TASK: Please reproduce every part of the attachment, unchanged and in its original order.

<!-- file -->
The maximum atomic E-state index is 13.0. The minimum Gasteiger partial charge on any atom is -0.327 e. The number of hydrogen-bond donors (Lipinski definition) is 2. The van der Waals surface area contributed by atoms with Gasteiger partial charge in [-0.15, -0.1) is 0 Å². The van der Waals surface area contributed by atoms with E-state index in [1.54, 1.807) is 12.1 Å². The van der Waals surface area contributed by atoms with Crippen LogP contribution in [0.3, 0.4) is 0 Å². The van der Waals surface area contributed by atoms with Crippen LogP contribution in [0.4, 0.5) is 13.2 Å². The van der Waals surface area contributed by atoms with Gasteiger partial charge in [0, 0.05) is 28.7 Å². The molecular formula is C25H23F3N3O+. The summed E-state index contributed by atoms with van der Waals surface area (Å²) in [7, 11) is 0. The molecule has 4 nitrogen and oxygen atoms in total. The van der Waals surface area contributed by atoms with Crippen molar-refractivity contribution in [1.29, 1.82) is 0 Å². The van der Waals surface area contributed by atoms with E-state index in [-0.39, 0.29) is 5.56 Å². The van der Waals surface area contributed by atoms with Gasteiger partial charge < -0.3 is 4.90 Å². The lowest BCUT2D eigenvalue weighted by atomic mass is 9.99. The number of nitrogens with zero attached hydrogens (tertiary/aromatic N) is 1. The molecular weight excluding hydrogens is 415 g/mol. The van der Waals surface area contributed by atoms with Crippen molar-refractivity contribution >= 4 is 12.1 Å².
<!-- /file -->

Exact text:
The maximum atomic E-state index is 13.0. The minimum Gasteiger partial charge on any atom is -0.327 e. The number of hydrogen-bond donors (Lipinski definition) is 2. The van der Waals surface area contributed by atoms with Gasteiger partial charge in [-0.15, -0.1) is 0 Å². The van der Waals surface area contributed by atoms with E-state index in [1.54, 1.807) is 12.1 Å². The van der Waals surface area contributed by atoms with Crippen LogP contribution in [0.3, 0.4) is 0 Å². The van der Waals surface area contributed by atoms with Crippen LogP contribution in [0.4, 0.5) is 13.2 Å². The van der Waals surface area contributed by atoms with Gasteiger partial charge in [0, 0.05) is 28.7 Å². The molecular formula is C25H23F3N3O+. The summed E-state index contributed by atoms with van der Waals surface area (Å²) in [7, 11) is 0. The molecule has 4 nitrogen and oxygen atoms in total. The van der Waals surface area contributed by atoms with Crippen molar-refractivity contribution in [1.29, 1.82) is 0 Å². The van der Waals surface area contributed by atoms with E-state index in [-0.39, 0.29) is 5.56 Å². The van der Waals surface area contributed by atoms with Gasteiger partial charge < -0.3 is 4.90 Å². The lowest BCUT2D eigenvalue weighted by atomic mass is 9.99. The number of nitrogens with zero attached hydrogens (tertiary/aromatic N) is 1. The molecular weight excluding hydrogens is 415 g/mol. The van der Waals surface area contributed by atoms with Crippen molar-refractivity contribution >= 4 is 12.1 Å².